“From shambles to farce”: CPS jokers get “a slap in the face”

Back in April, eight people who had blocked the road to prevent people getting into the DSEI arms fair, and defended their actions by saying they were attempting to prevent weapons sold at DSEI from being used in war, torture and genocide, were acquitted of all charges. The Crown Prosecution Service weren’t keen on this result, so they appealed the verdict to try and drag the eight defendants through court again. That appeal has just been refused, in what a defence lawyer called “a slap in the face” for the CPS.

The defendants celebrating their victory

Of course, any victory that rests on the goodwill of a judge is a shaky victory indeed. The reflections published by the Free to Fight collective after the Heathrow 13 verdict are worth revisiting here. In general, it’s always worth bearing in mind that any truly effective struggle for real change will have to use a huge variety of methods and tactics, including some that even the most sympathetic judges will inevitably disapprove of. But still, having said all that, sometimes you have to take your wins where you can find them, and any day the Clown Prosecution Service are frustrated in their efforts to ruin good people’s lives is a pretty decent day in my book.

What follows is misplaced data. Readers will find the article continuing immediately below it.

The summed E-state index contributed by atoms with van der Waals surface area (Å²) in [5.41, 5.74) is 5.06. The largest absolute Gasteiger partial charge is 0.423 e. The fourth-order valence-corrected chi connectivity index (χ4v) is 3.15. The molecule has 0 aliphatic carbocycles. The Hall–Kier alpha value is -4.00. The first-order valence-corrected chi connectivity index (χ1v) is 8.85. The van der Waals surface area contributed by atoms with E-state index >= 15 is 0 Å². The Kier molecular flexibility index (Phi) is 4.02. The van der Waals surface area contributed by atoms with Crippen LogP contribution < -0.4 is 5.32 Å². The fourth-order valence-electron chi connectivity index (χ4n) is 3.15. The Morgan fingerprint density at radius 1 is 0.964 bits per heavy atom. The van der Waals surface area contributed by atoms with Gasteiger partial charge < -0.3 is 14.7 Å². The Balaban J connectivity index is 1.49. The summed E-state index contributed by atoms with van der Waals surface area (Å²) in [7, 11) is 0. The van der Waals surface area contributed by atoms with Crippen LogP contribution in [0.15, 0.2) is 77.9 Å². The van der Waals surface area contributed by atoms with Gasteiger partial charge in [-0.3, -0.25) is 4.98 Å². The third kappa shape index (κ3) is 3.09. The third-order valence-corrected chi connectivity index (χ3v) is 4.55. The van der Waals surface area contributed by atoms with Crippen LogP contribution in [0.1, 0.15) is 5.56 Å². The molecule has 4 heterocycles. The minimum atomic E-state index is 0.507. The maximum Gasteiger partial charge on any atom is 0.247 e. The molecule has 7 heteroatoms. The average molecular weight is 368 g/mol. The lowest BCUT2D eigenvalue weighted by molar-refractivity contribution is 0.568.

About nothingiseverlost

"The impulse to fight against work and management is immediately collective. As we fight against the conditions of our own lives, we see that other people are doing the same. To get anywhere we have to fight side by side. We begin to break down the divisions between us and prejudices, hierarchies, and nationalisms begin to be undermined. As we build trust and solidarity, we grow more daring and combative. More becomes possible. We get more organized, more confident, more disruptive and more powerful."
This entry was posted in Activism, Protests, Repression, Stuff that I think is pretty awesome and tagged , . Bookmark the permalink.

1 Response to “From shambles to farce”: CPS jokers get “a slap in the face”

  1. Pingback: The centre cannot hold: 2016 in review | Cautiously pessimistic

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